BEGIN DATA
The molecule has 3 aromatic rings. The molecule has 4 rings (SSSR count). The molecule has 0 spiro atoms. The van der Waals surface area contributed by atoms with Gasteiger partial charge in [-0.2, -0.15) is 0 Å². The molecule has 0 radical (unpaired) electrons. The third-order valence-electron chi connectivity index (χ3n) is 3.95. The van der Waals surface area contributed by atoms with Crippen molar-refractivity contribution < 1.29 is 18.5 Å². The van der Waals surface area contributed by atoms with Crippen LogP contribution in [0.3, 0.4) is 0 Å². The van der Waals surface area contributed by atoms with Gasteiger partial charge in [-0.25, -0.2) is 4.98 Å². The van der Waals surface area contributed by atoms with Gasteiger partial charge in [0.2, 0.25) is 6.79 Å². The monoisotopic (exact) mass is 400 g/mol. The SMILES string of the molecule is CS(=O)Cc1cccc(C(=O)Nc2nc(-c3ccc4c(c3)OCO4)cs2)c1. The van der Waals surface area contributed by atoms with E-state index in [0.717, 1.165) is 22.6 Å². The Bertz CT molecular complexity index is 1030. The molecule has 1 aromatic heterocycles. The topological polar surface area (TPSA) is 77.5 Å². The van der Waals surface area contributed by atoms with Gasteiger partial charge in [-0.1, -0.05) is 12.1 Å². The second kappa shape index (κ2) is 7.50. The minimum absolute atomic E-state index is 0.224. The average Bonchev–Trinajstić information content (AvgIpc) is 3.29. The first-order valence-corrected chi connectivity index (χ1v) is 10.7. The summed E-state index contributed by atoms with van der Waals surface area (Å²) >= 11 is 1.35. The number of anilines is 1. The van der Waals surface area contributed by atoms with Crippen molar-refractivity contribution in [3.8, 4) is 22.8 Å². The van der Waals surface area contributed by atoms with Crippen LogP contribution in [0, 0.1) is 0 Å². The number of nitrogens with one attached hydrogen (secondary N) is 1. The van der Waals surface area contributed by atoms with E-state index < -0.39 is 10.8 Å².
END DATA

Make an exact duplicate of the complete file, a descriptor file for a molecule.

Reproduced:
The molecule has 3 aromatic rings. The molecule has 4 rings (SSSR count). The molecule has 0 spiro atoms. The van der Waals surface area contributed by atoms with Gasteiger partial charge in [-0.2, -0.15) is 0 Å². The molecule has 0 radical (unpaired) electrons. The third-order valence-electron chi connectivity index (χ3n) is 3.95. The van der Waals surface area contributed by atoms with Crippen molar-refractivity contribution < 1.29 is 18.5 Å². The van der Waals surface area contributed by atoms with Crippen LogP contribution in [0.3, 0.4) is 0 Å². The van der Waals surface area contributed by atoms with Gasteiger partial charge in [-0.25, -0.2) is 4.98 Å². The van der Waals surface area contributed by atoms with Gasteiger partial charge in [0.2, 0.25) is 6.79 Å². The monoisotopic (exact) mass is 400 g/mol. The SMILES string of the molecule is CS(=O)Cc1cccc(C(=O)Nc2nc(-c3ccc4c(c3)OCO4)cs2)c1. The van der Waals surface area contributed by atoms with E-state index in [0.717, 1.165) is 22.6 Å². The Bertz CT molecular complexity index is 1030. The molecule has 1 aromatic heterocycles. The topological polar surface area (TPSA) is 77.5 Å². The van der Waals surface area contributed by atoms with Gasteiger partial charge in [-0.1, -0.05) is 12.1 Å². The second kappa shape index (κ2) is 7.50. The minimum absolute atomic E-state index is 0.224. The average Bonchev–Trinajstić information content (AvgIpc) is 3.29. The first-order valence-corrected chi connectivity index (χ1v) is 10.7. The summed E-state index contributed by atoms with van der Waals surface area (Å²) >= 11 is 1.35. The number of anilines is 1. The van der Waals surface area contributed by atoms with Crippen molar-refractivity contribution in [3.8, 4) is 22.8 Å². The van der Waals surface area contributed by atoms with Crippen LogP contribution in [0, 0.1) is 0 Å². The number of nitrogens with one attached hydrogen (secondary N) is 1. The van der Waals surface area contributed by atoms with E-state index < -0.39 is 10.8 Å².